Toni Ann Miano is not much of a bragger.
She just lets her parents and hockey stick do the talking.
But if her ego were the size of her impressive hockey career, she would tell you she’s a dynamite player gunning for gold.
At 17, Miano of Morris Park holds the distinction as the second New York hockey player for U.S.A. Hockey Under-18 Women’s National Team, better known as Team USA.
“My dream has always been to play for the Olympics,” said Miano, granddaughter of Morris Park’s late, well known Rocky Miano Sr.
After lengthy tryouts this past summer, Miano was handpicked for the 22-player roster.
On her first exhibtion against Team Canada in Lake Placid, Miano experienced “the chills” realizing she arrived.
“When I had the chance to wear a Team USA uniform I realized I can do it,” said Miano, thrilled to see her number six emblazoned on the red, white and blue shirt. “It was probably the best feeling I had.”
Her hockey career has taken her to 32 states, and several Canadian provinces. She’s slated to go abroad next April to compete in the World’s Cup.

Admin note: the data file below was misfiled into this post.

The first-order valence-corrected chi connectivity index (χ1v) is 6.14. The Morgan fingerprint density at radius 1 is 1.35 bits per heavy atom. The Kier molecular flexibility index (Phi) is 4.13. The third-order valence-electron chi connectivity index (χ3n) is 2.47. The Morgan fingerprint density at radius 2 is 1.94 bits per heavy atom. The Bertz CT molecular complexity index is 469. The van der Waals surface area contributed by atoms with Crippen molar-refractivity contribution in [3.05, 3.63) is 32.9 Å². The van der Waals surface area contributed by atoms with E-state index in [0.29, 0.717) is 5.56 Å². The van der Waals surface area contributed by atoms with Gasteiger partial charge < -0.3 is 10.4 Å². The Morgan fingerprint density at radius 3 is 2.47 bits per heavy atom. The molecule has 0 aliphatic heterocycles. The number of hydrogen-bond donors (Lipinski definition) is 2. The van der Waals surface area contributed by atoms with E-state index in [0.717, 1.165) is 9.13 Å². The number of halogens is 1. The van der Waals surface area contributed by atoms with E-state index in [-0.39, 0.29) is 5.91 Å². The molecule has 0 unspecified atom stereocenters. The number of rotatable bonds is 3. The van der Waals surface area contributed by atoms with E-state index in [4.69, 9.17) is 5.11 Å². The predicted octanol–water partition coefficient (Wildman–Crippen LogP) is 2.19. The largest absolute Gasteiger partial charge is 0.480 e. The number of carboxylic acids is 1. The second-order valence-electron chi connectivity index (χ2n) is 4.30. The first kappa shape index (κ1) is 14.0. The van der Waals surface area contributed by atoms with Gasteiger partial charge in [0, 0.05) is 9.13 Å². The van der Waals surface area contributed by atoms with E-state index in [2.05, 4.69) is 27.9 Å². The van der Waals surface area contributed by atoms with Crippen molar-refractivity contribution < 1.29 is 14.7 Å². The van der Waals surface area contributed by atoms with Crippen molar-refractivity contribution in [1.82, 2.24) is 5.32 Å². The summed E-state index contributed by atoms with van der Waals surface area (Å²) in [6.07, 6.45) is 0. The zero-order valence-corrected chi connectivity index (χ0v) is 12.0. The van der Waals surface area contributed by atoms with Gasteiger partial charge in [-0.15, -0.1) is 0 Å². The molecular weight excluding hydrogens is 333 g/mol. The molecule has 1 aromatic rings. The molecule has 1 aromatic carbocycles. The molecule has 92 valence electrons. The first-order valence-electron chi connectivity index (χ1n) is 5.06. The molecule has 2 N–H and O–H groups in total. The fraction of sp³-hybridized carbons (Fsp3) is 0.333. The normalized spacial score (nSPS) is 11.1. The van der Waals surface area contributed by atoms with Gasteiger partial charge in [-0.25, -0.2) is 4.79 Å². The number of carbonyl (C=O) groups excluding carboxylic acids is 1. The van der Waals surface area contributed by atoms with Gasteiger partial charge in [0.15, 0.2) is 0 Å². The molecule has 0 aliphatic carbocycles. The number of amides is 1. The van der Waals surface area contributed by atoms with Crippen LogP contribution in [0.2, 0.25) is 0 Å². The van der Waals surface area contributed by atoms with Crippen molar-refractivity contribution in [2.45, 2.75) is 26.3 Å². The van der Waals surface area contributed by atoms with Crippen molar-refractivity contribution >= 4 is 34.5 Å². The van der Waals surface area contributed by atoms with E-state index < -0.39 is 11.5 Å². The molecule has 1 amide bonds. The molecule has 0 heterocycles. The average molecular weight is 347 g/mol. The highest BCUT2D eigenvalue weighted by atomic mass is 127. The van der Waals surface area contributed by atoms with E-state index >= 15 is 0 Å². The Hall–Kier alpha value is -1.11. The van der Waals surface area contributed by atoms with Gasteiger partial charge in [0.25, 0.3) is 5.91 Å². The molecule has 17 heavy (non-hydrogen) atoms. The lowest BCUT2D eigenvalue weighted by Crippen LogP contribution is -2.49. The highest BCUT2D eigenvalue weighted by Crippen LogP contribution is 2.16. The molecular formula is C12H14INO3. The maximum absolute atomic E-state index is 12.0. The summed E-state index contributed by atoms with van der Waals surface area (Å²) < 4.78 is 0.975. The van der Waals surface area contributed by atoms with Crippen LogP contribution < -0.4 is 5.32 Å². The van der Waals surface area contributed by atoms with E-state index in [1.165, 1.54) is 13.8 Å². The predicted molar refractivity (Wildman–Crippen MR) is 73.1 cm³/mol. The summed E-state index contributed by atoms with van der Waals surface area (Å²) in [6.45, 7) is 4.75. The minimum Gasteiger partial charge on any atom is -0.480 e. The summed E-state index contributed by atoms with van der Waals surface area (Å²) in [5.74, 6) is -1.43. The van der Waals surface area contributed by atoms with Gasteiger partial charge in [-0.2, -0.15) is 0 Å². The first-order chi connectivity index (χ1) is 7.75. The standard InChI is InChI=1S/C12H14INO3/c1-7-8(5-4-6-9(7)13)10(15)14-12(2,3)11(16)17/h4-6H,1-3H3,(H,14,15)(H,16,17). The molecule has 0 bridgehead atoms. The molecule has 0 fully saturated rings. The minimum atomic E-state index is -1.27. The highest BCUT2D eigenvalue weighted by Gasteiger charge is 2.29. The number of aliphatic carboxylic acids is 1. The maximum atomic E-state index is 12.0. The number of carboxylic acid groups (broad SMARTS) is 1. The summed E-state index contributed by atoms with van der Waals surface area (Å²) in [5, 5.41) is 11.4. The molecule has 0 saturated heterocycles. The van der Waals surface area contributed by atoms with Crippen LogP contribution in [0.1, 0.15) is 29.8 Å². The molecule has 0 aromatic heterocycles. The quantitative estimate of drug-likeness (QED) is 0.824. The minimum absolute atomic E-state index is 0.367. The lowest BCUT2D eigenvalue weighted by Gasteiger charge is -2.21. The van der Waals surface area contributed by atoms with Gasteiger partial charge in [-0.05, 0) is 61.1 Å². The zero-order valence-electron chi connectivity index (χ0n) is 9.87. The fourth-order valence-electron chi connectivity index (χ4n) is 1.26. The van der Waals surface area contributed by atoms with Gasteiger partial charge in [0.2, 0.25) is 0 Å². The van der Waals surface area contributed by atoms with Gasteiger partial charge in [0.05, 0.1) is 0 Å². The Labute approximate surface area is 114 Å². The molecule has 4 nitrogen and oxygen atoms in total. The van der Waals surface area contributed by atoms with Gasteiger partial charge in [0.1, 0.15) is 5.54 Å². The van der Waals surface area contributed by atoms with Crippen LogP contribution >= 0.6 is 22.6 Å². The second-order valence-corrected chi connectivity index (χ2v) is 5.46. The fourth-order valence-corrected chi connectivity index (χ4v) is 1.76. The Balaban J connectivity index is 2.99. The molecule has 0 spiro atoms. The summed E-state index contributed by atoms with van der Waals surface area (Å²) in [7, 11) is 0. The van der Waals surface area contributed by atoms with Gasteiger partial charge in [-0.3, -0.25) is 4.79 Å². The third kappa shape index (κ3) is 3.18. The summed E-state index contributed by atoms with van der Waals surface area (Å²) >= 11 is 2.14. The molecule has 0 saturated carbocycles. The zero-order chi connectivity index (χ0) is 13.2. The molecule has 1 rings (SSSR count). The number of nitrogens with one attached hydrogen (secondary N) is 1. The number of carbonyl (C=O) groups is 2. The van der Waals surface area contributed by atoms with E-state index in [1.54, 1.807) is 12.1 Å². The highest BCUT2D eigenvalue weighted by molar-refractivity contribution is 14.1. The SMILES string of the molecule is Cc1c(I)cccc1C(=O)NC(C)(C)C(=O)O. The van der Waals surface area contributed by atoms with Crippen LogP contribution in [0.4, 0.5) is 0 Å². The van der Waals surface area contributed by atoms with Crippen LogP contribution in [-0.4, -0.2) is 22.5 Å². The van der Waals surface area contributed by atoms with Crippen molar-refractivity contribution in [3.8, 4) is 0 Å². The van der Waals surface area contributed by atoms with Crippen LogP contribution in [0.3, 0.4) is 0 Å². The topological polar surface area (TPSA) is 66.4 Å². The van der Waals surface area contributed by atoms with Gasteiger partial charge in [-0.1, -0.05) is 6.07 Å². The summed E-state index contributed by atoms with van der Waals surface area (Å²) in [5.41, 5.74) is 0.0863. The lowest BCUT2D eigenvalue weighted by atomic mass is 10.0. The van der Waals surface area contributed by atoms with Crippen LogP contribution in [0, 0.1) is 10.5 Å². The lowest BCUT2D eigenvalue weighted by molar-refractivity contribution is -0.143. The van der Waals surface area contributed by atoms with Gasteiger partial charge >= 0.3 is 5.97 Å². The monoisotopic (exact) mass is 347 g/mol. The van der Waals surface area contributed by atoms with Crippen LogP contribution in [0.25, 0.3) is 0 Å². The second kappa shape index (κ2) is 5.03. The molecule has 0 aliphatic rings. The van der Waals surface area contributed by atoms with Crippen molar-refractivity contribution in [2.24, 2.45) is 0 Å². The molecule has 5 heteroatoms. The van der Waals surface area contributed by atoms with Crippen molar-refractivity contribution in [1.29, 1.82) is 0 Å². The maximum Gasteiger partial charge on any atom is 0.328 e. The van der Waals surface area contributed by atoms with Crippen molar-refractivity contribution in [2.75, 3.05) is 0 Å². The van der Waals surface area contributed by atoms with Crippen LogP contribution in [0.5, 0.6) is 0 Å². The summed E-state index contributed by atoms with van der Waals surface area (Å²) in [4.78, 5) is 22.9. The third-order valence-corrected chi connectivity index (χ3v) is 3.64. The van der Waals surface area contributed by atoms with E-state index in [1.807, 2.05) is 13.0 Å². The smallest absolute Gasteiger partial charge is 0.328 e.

“Growing up, I pretty much played everything,” said Miano. “But after I got recruited by my high school, I said ‘this is my sport. This is what I want to do.’”
With hockey venues nil in the Bronx, Miano’s parents, Joann and Rocky Miano Jr. were forced to shuttle her to New Jersey to learn how to play hockey under a former Soviet Union hockey player, teaching Miano how to speed skate in reverse, a trait that suits her well playing defense.
“She used to play with the boys from AAA Hockey,” said Rocky.
“He always felt that she had it,” said Joann.
One of the biggest events occurred in 2005, when a nine-year-old Miano led the city to its first 40-year victory during the Empire State Games in Hudson Valley, scoring the only point with just two minutes left to the game.
“I was told I was the youngest kid to score in New York City ever,” she remembered. “That was my turning point.”
Miano soon joined the New Jersey Colonials youth hockey group, traveling around the country for invitationals, balancing school with hockey, often completing homework while driving home after competitions.
Miano now divides her time between Maria Regina High School in Hartsdale and the North American Hockey Academy, the rigorous hockey program in Stowe, Vermont.
The exclusive academy picks only 40 bright young stars throughout the country to take part in the Junior Women Hockey League.
On Sept. 28, Miano headed to NAHA for her final year, later returning to Maria Regina for the rest of her semester.
“We travel every weekend,” said Miano. “We travel to Detroit, Canada, Ottawa, all over to play in our league or tournament.”
Miano is now college-bound, with a full ride to Boston University to join the hockey program.